Annette N. Pellegrino is a clinical assistant professor at the University of Illinois at Chicago College of Pharmacy.
Urinary tract infections (UTIs) are a common and often recurring complaint, especially among sexually active women. Escherichia coli is the causative agent in 85% of community-acquired UTIs occurring in the United States each year; it is estimated that 6 million to 8 million episodes of UTIs in this patient population cause $1 billion in direct health care costs and >8 million physician visits per year.1,2 UTIs can be broken down into a number of categories, depending on site of infection and whether they are considered complicated or uncomplicated. For the purpose of this article, UTI will be synonymous with acute, uncomplicated cystitis.
The majority of UTIs occur in sexually active women. Risk increases at least 3-fold in this patient population when diaphragms are used for contraception. Failure to void the bladder shortly after sexual intercourse, as well as the use of spermicides, also increase the risk for acquiring a UTI.3
The most common presenting symptoms of a UTI are dysuria, along with urgency or polyuria. These characteristic symptoms can predict the diagnosis of a UTI in 70% to 80% of all cases.3 The gold standard for diagnosis is a urine analysis, preferably captured mid-stream to avoid contaminants. OTC dipstick tests are available; however, unless the infecting bacteria are gram-negative, this test could lead to a false negative. Given the high percentage of diagnoses from symptomatic presentations, further questioning of patients about symptoms is warranted for potential referral to their primary care provider.
The Table provides a summary of the most common agents and typical dosing used in the treatment of UTIs.4 One important factor to consider in the choice of agents for UTIs is drug inter-actions. Sulfonamides' main interactions include oral anticoagulants, sulfonylurea hypoglycemic agents, and hydantoin anticonvulsants. The mechanism for these interactions is believed to be inhibition of metabolism, thus potentiating the effect of the other agent.5 Dosage adjustment most likely will be necessary when a sulfonamide is given concomitantly with these agents.
Interactions with the fluoroquinolone class and oral anticoagulants also exist, but to a lesser extent than the sulfonamides. For the majority of the antibiotic agents, gastrointestinal (GI) upset is the main set of adverse drug reactions that occur with therapy.
Phenazopyridine hydrochloride displays an analgesic action on the urinary tract and alleviates the common presentation symptoms of UTIs: dysuria, polyuria, burning, and urgency. This agent can be found in a variety of OTC products in dosages <100 mg. The usual prescription dose is 200 mg, 3 times daily. An important patient counseling point for this medication is that it can dye the urine an orange/red color. The most common adverse effect is GI upset, which can be avoided if administered with food. Some clinical controversy does exist with the use of this medication, as it can mask the symptoms of a UTI in an infection that may not be responding to antibiotic therapy.5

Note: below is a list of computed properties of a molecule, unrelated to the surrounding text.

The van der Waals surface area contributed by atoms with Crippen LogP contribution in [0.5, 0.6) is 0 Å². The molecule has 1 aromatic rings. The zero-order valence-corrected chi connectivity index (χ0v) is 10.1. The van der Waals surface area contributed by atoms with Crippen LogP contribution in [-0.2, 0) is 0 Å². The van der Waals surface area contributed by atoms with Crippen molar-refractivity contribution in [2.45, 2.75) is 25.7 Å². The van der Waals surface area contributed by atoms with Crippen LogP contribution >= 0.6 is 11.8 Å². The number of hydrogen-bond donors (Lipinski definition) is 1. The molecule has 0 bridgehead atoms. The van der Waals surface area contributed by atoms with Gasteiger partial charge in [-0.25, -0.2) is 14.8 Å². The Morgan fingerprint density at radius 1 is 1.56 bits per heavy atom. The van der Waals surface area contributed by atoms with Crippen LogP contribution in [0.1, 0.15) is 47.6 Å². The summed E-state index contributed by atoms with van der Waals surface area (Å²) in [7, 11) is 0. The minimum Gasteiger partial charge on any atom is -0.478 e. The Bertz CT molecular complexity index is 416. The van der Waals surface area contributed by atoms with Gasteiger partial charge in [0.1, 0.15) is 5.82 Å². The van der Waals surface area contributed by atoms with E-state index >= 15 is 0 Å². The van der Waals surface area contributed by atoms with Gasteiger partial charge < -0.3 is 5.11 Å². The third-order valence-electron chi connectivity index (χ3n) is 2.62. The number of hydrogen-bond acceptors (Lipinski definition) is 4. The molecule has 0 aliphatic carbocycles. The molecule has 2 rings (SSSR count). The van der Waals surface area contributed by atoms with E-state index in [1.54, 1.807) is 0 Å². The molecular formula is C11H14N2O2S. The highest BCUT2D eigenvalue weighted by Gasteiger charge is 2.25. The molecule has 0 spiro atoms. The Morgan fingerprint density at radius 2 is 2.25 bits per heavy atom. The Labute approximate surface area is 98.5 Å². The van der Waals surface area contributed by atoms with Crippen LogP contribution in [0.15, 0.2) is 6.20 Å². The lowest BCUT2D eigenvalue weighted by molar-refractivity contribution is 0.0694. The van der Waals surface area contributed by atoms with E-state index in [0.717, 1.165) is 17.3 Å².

Cranberry products have been debated in current literature without much consensus on their utility. One proposed mechanism for their use in preventing UTIs is by decreasing the ability of the infecting pathogen to adhere to the bladder.4 Lactobacillus probiotics also have been theorized to help reduce the risk of acquiring UTIs. The theory is that the Lactobacillus lowers the vaginal pH, thus decreasing the chance of bowel flora (E coli) colonization.4
More than 20% of women who initially were diagnosed with a UTI will develop frequent recurrences.4 Frequent recurrences can be defined as a symptomatic episode that occurs at least 3 times in a year. Women who fall into this category can be classified as candidates for long-term administration of low-dose prophylactic antibiotic therapy.4 These women should receive proper education to avoid spermicide use and to void their bladder shortly after intercourse to help decrease the risk of a UTI. Medications of choice for prophylactic therapy include daily or 3-times-a-week low-dose administration of the following agents: trimethoprim-sulfamethoxazole (single strength), trimethoprim, or nitrofurantoin.5
Patient education in minimizing behaviors associated with an increased risk of acquiring UTIs plays an important role in reducing the occurrence of these community-acquired infections. When dispensing antibiotic prescriptions for the treatment of UTIs, pharmacists can use the opportunity to remind patients of risk factors for recurrence. Pharmacists also are well-positioned to help identify patients needing referral to their primary health care provider for assessment, as well as those who might benefit from prophylactic therapy.
1. Russo TA, Johnson JR. Diseases Caused by Gram-Negative Enteric Bacilli. In: Kasper DL, Braunwald E, Fauci AS, Hauser SL, Longo DL, Jameson JL, Isselbacher KJ, eds. Harrison's Principles of Internal Medicine. 17th ed. New York, NY: McGraw-Hill; 2008:937.
2. Warren JW, Abrutyn E, Hebel JR, et al. Guidelines for antimicrobial treatment of uncomplicated acute bacterial cystitis and acute pyelonephritis in women. Clin Infect Dis. 1999;29(4):745-758.
3. Gonzales R, Kutner JS. CURRENT Practice Guidelines in Primary Care 2009. New York, NY: McGraw-Hill; 2008:179.
4. Coyle EA, Prince RA. Urinary Tract Infections and Prostatitis. In: DiPiro JT, Talbert RL, Yee GC, Matzke GR, Wells BG, Posey LM, eds. Pharmacotherapy: A Pathophysiologic Approach. 7th ed. New York, NY: McGraw-Hill; 2008:1899.
5. Petri WA. Sulfonamides, Trimethoprim-Sulfamethoxazole, Quinolones, and Agents for Urinary Tract Infections. In: Brunton LL, Lazo JS, Parker KL, eds. Goodman & Gilman's The Pharmacological Basis of Therapeutics. 11th edition. New York, NY: McGraw-Hill; 2005:1111.